37                endIdx = midIdx;
38            } else {
39                // Otherwise, continue in the right part
40                startIdx = midIdx + 1;
41            }
42        }
43      
44        // Return the start index which is the index of the smallest
45        // number greater or equal to 'target'.
46        return startIdx;
47    }
48}
49
1#include <vector>
2#include <algorithm> // Include algorithm library for sort, lower_bound
3
4class Solution {
5public:
6    // Function to count the number of "fair" pairs
7    // A fair pair (i, j) satisfies: lower <= nums[i] + nums[j] <= upper
8    long long countFairPairs(vector<int>& nums, int lower, int upper) {
9        // Initialize the answer (count of fair pairs) to 0
10        long long fairPairCount = 0;
11      
12        // Sort the input vector nums
13        sort(nums.begin(), nums.end());
14      
15        // Iterate through each element in the vector nums
16        for (int i = 0; i < nums.size(); ++i) {
17            // Find the first element in the range [i+1, nums.size()) which
18            // could form a fair pair with nums[i], having a sum >= lower.
19            auto lowerBoundIt = lower_bound(nums.begin() + i + 1, nums.end(), lower - nums[i]);
20          
21            // Find the first element in the range [i+1, nums.size()) which
22            // would form a pair with a sum just above upper limit.
23            auto upperBoundIt = upper_bound(nums.begin() + i + 1, nums.end(), upper - nums[i]);
24          
25            // Increment the fair pair count by the number of elements in the range
26            // [lowerBoundIt, upperBoundIt), which are the eligible pairs.
27            fairPairCount += (upperBoundIt - lowerBoundIt);
28        }
29      
30        // Return the final count of fair pairs
31        return fairPairCount;
32    }
33};
34
1// Counts the number of fair pairs in an array where the pairs (i, j) satisfy
2// lower <= nums[i] + nums[j] <= upper and i < j.
3function countFairPairs(nums: number[], lower: number, upper: number): number {
4    // Binary search function to find the index of the first number in `sortedNums`
5    // that is greater than or equal to `target`, starting the search from index `left`.
6    const binarySearch = (target: number, left: number): number => {
7        let right = nums.length;
8        while (left < right) {
9            const mid = (left + right) >> 1;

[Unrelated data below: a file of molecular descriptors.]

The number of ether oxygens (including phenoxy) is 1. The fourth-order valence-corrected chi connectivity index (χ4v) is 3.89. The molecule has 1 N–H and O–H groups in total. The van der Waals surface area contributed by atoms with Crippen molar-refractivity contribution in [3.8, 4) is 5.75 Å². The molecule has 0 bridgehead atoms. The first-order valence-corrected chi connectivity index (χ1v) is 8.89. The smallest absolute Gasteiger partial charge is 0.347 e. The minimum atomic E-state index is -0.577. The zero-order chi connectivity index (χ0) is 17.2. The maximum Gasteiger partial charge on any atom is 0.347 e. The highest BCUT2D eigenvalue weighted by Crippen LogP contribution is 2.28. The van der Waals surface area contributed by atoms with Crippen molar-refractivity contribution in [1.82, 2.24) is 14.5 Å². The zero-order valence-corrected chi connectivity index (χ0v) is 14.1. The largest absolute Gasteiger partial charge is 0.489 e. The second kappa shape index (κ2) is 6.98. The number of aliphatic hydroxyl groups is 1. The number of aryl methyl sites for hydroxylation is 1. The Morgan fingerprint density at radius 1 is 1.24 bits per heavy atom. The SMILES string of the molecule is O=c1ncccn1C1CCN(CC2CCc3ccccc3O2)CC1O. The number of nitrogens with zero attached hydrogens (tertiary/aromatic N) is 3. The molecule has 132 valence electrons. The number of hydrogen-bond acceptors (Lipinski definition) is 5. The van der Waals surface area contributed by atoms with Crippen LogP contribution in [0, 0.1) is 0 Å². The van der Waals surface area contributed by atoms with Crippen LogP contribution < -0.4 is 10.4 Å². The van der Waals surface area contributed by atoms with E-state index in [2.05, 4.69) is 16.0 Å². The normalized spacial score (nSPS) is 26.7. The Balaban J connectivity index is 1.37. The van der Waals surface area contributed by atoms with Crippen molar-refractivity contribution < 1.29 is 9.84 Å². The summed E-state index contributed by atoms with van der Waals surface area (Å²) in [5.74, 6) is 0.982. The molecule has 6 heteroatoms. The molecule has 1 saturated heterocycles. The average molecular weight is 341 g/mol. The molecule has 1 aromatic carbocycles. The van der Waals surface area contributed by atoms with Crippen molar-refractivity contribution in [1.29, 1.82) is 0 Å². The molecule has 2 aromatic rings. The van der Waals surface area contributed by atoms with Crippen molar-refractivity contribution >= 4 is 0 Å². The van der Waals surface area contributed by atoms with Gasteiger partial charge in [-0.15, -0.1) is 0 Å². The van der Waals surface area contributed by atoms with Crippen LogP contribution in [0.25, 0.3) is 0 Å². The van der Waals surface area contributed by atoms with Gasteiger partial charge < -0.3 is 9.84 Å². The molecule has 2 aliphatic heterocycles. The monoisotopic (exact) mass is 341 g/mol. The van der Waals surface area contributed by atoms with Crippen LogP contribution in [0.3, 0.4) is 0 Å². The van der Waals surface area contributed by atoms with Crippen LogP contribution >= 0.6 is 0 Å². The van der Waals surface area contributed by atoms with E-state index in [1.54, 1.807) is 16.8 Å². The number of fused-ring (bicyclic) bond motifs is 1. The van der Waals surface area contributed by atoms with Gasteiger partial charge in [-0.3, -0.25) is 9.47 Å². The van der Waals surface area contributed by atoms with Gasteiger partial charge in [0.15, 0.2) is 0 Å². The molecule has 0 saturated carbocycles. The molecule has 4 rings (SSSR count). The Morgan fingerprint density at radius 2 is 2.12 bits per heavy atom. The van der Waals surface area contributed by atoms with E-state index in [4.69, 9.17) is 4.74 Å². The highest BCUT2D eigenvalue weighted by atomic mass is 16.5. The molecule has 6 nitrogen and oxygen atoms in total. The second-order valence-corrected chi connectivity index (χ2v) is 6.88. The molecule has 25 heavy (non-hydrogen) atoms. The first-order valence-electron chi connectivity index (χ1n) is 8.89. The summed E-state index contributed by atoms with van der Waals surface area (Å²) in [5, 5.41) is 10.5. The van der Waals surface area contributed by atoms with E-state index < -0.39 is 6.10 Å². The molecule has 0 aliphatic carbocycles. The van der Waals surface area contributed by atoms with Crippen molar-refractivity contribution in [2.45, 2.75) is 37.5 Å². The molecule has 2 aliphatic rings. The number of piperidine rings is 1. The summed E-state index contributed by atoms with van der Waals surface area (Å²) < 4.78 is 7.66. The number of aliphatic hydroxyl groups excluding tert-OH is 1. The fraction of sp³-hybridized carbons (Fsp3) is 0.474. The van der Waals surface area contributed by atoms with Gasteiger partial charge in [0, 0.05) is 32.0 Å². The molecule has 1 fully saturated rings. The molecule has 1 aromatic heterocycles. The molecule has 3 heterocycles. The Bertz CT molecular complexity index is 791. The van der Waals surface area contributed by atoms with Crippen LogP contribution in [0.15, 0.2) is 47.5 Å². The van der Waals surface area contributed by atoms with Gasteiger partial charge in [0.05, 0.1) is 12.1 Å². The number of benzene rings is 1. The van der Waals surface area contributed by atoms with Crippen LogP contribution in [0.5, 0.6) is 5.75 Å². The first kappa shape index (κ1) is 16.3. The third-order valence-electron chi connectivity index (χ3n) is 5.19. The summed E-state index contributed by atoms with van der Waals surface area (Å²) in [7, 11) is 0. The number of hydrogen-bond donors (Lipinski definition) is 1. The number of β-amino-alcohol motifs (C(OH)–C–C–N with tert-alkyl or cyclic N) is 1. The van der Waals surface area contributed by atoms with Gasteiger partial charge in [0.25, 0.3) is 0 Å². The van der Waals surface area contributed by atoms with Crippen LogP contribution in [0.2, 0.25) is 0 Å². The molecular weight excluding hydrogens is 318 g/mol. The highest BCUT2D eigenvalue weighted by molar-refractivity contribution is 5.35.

10            if (nums[mid] >= target) {
11                right = mid;
12            } else {
13                left = mid + 1;
14            }
15        }
16        return left;
17    };
18
19    // Sort the array in non-descending order.
20    nums.sort((a, b) => a - b);
21  
22    // Initialize the count of fair pairs to zero.
23    let fairPairCount = 0;
24  
25    // Iterate through the array to count fair pairs.
26    for (let i = 0; i < nums.length; ++i) {
27        // Find the starting index 'j' for the valid pairs with nums[i]
28        const startIdx = binarySearch(lower - nums[i], i + 1);
29        // Find the ending index 'k' for the valid pairs with nums[i]
30        const endIdx = binarySearch(upper - nums[i] + 1, i + 1);
31        // The number of valid pairs with nums[i] is the difference between these indices
32        fairPairCount += endIdx - startIdx;
33    }
34  
35    // Return the total count of fair pairs.
36    return fairPairCount;
37}
38
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Time and Space Complexity

Time Complexity

The given Python code performs the sorting of the nums list, which takes O(n log n) time, where n is the number of elements in the list. After sorting, it iterates over each element in nums and performs two binary searches using the bisect_left function.

For each element x in the list, it finds the index j of the first number not less than lower - x starting from index i + 1 and the index k of the first number not less than upper - x + 1 from the same index i + 1. The binary searches take O(log n) time each.

Since the binary searches are inside a loop that runs n times, the total time for all binary searches combined is O(n log n). This means the overall time complexity of the function is dominated by the sorting and binary searches, which results in O(n log n).

Space Complexity

The space complexity of the algorithm is O(1) if we disregard the input and only consider additional space because the sorting is done in-place and the only other variables are used for iteration and counting.

In the case where the sorting is not done in-place (depending on the Python implementation), the space complexity would be O(n) due to the space needed to create a sorted copy of the list. However, typically, the .sort() method on a list in Python sorts in-place, thus the typical space complexity remains O(1).